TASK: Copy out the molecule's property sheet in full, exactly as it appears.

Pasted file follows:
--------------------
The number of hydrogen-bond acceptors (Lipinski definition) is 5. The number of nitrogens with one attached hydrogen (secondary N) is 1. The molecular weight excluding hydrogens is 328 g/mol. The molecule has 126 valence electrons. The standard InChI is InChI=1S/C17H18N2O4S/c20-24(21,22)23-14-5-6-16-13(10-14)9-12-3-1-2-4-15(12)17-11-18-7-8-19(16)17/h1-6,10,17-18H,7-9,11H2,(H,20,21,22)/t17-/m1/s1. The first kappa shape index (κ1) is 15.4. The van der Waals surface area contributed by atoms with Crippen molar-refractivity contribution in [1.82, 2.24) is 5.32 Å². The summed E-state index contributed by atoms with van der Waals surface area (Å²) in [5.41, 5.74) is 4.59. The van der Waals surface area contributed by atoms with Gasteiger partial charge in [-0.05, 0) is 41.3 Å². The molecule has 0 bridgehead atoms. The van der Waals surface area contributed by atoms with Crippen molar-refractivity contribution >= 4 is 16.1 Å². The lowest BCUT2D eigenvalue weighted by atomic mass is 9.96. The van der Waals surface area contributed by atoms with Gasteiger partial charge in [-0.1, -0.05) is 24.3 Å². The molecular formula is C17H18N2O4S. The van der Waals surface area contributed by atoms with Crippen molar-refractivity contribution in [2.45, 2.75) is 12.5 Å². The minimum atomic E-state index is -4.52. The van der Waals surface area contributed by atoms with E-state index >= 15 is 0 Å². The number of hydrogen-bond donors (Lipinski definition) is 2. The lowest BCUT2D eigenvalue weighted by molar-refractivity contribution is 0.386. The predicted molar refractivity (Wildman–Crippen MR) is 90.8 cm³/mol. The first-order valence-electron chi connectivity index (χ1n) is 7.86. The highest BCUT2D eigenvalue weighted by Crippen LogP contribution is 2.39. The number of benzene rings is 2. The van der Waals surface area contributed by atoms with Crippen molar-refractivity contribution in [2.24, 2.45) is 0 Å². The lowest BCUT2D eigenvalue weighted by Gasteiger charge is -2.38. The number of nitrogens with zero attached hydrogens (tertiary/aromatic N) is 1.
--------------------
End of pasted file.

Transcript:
The number of hydrogen-bond acceptors (Lipinski definition) is 5. The number of nitrogens with one attached hydrogen (secondary N) is 1. The molecular weight excluding hydrogens is 328 g/mol. The molecule has 126 valence electrons. The standard InChI is InChI=1S/C17H18N2O4S/c20-24(21,22)23-14-5-6-16-13(10-14)9-12-3-1-2-4-15(12)17-11-18-7-8-19(16)17/h1-6,10,17-18H,7-9,11H2,(H,20,21,22)/t17-/m1/s1. The first kappa shape index (κ1) is 15.4. The van der Waals surface area contributed by atoms with Crippen molar-refractivity contribution in [1.82, 2.24) is 5.32 Å². The summed E-state index contributed by atoms with van der Waals surface area (Å²) in [5.41, 5.74) is 4.59. The van der Waals surface area contributed by atoms with Gasteiger partial charge in [-0.05, 0) is 41.3 Å². The molecule has 0 bridgehead atoms. The van der Waals surface area contributed by atoms with Crippen molar-refractivity contribution >= 4 is 16.1 Å². The lowest BCUT2D eigenvalue weighted by atomic mass is 9.96. The van der Waals surface area contributed by atoms with Gasteiger partial charge in [-0.1, -0.05) is 24.3 Å². The molecular formula is C17H18N2O4S. The van der Waals surface area contributed by atoms with Crippen molar-refractivity contribution in [2.45, 2.75) is 12.5 Å². The minimum atomic E-state index is -4.52. The van der Waals surface area contributed by atoms with E-state index >= 15 is 0 Å². The number of hydrogen-bond donors (Lipinski definition) is 2. The lowest BCUT2D eigenvalue weighted by molar-refractivity contribution is 0.386. The predicted molar refractivity (Wildman–Crippen MR) is 90.8 cm³/mol. The first-order valence-electron chi connectivity index (χ1n) is 7.86. The highest BCUT2D eigenvalue weighted by Crippen LogP contribution is 2.39. The number of benzene rings is 2. The van der Waals surface area contributed by atoms with Crippen molar-refractivity contribution in [2.24, 2.45) is 0 Å². The lowest BCUT2D eigenvalue weighted by Gasteiger charge is -2.38. The number of nitrogens with zero attached hydrogens (tertiary/aromatic N) is 1.